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Exhibitions around the world - Global(e) Resistance

25 oktober - 2020
door Alice Broeksma
535

until 04 Jan 2021 - Centre Pompidou Paris - centrepompidou.fr

Global(e) Resistance

Art has often been an important tool in protests against oppression, now and throughout history. ‘Global(e) Resistance’, the exhibition in Centre Pompidou in Paris, looks at the influence of art on the way people think in times of turmoil, and whether art can adjust previously held beliefs. Alternative interpretation of history is also explored. Work is featured from more than 60 artists acquired by the museum over the last decade, with art from Africa, South East Asia, Latin America, the Middle East.

Ideas and strategies in the context of contemporary art are examined - as are connections between aesthetics and politics and the way museums today relate to politics and the different art scenes. ‘Global(e) Resistance’ focusses on political uprising during the era of decolonisation and the collapse of communist ideologies after 1989. Colonial systems crumbled and many voices have been heard, commenting on political matters, questioning our take on history and often leading to new resistance through art, poetry or prose.

Barthélémy Toguo

Barthélémy Toguo

The exhibition starts with two founding works of the Centre Pompidou’s 1990s collection: the installation and videowork ‘Partially Buried’ (1996) by Renée Green about subjective memory in history writing, and a film on continuing colonial reflexes. This film, ‘The Couple in the Cage: Two Amerindians Visit The West’, was a travelling performance art piece in 1993 by Coco Fusco and Guillermo Gómes-Peña, exhibiting themselves as caged Amerindians from an imaginary island. Meant as a satirical commentary the project became a social experiment, as the artists soon realised many viewers believed them to be real ‘savages’. The interaction with the audience was recorded and combined with ethnographic archive material, creating a strong reflection on morality.

Firenze Lai

Firenze Lai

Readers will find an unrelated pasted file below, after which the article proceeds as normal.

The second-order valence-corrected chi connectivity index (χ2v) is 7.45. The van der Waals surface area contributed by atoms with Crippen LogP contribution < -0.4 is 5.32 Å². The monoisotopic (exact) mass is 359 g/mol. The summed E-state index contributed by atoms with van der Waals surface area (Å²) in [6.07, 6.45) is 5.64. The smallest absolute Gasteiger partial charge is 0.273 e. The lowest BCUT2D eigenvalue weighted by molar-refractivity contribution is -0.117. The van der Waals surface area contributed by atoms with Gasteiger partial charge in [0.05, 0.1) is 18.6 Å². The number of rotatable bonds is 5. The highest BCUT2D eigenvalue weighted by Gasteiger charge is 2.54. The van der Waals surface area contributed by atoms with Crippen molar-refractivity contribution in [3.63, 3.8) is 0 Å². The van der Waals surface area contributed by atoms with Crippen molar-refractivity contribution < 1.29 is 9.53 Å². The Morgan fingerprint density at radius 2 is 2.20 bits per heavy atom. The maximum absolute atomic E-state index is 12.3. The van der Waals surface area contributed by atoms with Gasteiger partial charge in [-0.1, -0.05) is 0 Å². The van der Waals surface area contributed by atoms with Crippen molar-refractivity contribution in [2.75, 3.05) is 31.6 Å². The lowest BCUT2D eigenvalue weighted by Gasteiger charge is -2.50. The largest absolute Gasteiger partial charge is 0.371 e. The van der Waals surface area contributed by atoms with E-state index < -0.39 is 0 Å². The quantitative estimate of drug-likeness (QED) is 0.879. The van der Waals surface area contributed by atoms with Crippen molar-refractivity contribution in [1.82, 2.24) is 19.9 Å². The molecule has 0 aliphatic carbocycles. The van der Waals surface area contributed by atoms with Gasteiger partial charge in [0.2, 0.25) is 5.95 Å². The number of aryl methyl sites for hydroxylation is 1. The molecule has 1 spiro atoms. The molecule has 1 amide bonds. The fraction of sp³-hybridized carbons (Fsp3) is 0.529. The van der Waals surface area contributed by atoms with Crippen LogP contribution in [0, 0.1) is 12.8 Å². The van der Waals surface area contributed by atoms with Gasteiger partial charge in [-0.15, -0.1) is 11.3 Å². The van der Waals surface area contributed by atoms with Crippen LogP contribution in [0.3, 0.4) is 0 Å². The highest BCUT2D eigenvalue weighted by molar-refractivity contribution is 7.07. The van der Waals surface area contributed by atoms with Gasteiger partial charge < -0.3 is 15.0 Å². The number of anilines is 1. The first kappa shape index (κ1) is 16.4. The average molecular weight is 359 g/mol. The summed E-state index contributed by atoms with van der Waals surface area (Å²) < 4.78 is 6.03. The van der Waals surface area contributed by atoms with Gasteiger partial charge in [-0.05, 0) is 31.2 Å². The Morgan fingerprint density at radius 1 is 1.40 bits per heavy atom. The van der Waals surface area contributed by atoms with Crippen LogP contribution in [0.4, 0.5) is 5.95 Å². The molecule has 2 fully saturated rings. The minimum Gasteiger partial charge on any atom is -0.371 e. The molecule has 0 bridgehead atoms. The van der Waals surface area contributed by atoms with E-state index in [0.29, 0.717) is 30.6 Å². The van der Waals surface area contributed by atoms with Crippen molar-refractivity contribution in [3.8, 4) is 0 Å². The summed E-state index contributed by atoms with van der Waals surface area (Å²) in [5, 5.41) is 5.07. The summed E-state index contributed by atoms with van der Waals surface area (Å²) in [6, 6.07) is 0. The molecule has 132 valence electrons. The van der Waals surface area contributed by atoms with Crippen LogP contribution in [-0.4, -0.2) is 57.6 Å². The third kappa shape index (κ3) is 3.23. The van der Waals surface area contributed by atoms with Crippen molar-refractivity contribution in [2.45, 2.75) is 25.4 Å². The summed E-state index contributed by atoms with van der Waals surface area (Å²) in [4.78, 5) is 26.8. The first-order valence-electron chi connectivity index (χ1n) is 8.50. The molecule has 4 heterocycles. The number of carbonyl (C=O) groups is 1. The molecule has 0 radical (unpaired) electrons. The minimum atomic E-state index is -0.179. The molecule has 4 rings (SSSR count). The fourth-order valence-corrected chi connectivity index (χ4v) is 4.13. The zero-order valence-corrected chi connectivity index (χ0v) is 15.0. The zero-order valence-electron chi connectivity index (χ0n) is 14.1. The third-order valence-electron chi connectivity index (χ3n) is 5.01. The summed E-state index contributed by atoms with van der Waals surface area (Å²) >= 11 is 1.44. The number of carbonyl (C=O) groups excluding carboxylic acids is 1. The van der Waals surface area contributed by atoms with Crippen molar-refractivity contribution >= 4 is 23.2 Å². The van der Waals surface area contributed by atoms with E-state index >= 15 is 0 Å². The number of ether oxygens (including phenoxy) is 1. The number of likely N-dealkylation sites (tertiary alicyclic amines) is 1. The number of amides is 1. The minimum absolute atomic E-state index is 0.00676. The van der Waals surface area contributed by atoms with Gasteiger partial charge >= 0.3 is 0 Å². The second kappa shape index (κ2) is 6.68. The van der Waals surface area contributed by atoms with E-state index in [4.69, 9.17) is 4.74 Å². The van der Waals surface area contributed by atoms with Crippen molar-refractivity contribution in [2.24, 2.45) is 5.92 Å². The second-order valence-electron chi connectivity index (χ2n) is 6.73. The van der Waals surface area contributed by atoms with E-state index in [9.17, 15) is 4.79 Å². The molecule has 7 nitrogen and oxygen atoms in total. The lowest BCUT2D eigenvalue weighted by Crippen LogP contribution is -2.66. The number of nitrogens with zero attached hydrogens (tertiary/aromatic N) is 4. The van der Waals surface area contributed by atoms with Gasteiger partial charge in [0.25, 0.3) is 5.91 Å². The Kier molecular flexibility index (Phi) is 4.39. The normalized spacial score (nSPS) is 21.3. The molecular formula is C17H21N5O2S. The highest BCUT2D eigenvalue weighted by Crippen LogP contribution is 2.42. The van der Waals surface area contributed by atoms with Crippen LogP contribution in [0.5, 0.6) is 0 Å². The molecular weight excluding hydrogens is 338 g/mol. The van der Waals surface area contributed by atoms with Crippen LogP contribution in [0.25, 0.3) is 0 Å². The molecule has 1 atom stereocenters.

Important contributor to the exhibition is Barthélémy Toguo, a multiple disciplinary artist from Cameroon (West-Africa) whose work addresses migration, colonialism, race, exile and displacement. His sculpture titled ‘Redemption’ welcomes the public, symbolising the meeting of the North and the South. ‘Redemption’ consists of two enormous chairs, one covered by African luggage and the other by giant, official looking stamps. On closer inspection the stamps contain words such as ‘danger’, ‘do not cross border’, ‘xenophobie’. There is also a stamp saying ‘We face forward – liberty peace hospitality exile independence generosity’. The ‘stamps’ have been used as slogans throughout the exhibition. Toguo, who lives in Paris, is a respected artist in France; in 2011 the French government awarded him the high ‘Ordre des Arts et des Lettres’ for his creative work and building bridges between nations.

Khalil Rabah, Untitled, All is Well, 2017
Khalil Rabah, Untitled, All is Well, 2017

Manifestos

Other works also function as manifestos, with Khalil Rabah highlighting the Palestinian situation, Teresa Margolles the Mexican border and Nadia Kaabi-Linke the wandering of migrants and the homeless. Khalil Rabah’s life size adult figure is poignant. The bare-foot figure -based on a known painting of a man carrying Jerusalem- is clearly struggling under the invisible weight on his shoulders. The irony lies in the title ‘All is well’(2017) – a reference to the denial of people’s suffering in conflict zones. Repression of society and authoritarian control are tangible in ‘Human Chain’ (2014) by the Asian painter Firenze Lai – against the background of protests in Hong Kong and Chinese control, but the location is not recognisable and the issue therefore universal.

Coco Fusco et Guillermo Gomez Pena

Coco Fusco et Guillermo Gomez Pena

The exhibition is installed across 1,500 sq.m space on the fourth floor of the museum. The scars of economic decline, socio-political unrest and urban recomposition haunt some works. And apartheid, the questioning of communist theory (Propeller Group), the onset of an authoritarian world (Pratchaya Phintong). They are starting points for protest works attempting to reconcile individual accounts with collective traumas. Other work warns against the environmental threats (Chim Pom, Yin Xiuzhen). In a more contemplative section, literature and philosophy are the base for inward-looking resistance - as in the work of Mohssin Harraki and M’barek Bouhchichi or ‘Facing the Wall’ by Song Dong in which a Zen attitude mingles with spiritual combat. More traces of colonialism can be seen in a second part of the exhibition, and the issue of migration (Younès Rahmoun, Halil Altindere and Liu Chuang). The feminist struggle is portrayed (Susan Hefuna, Marcia Kure), as are newly raised gender issues.

Barthélémy Toguo, We face forward..., 2012

Barthélémy Toguo, We face forward..., 2012

A catalogue, based on works in the collection, is available in English and French. With essays by Centre Pompidou’s curators Christine Macel, Alicia Knock and Yung Ma, exploring the relationship between aesthetics and politics. Also the changing role of museums, their responsibility to educate to make art and resistance art available to a larger, less privileged public - and the influence of artists on this process.  

Global(e) Resistance

until 04 Jan 2021 - Centre Pompidou Paris - centrepompidou.fr

Ref: Global(e) Resistance – press release/essays Centre Pompidou

Text: Alice Broeksma


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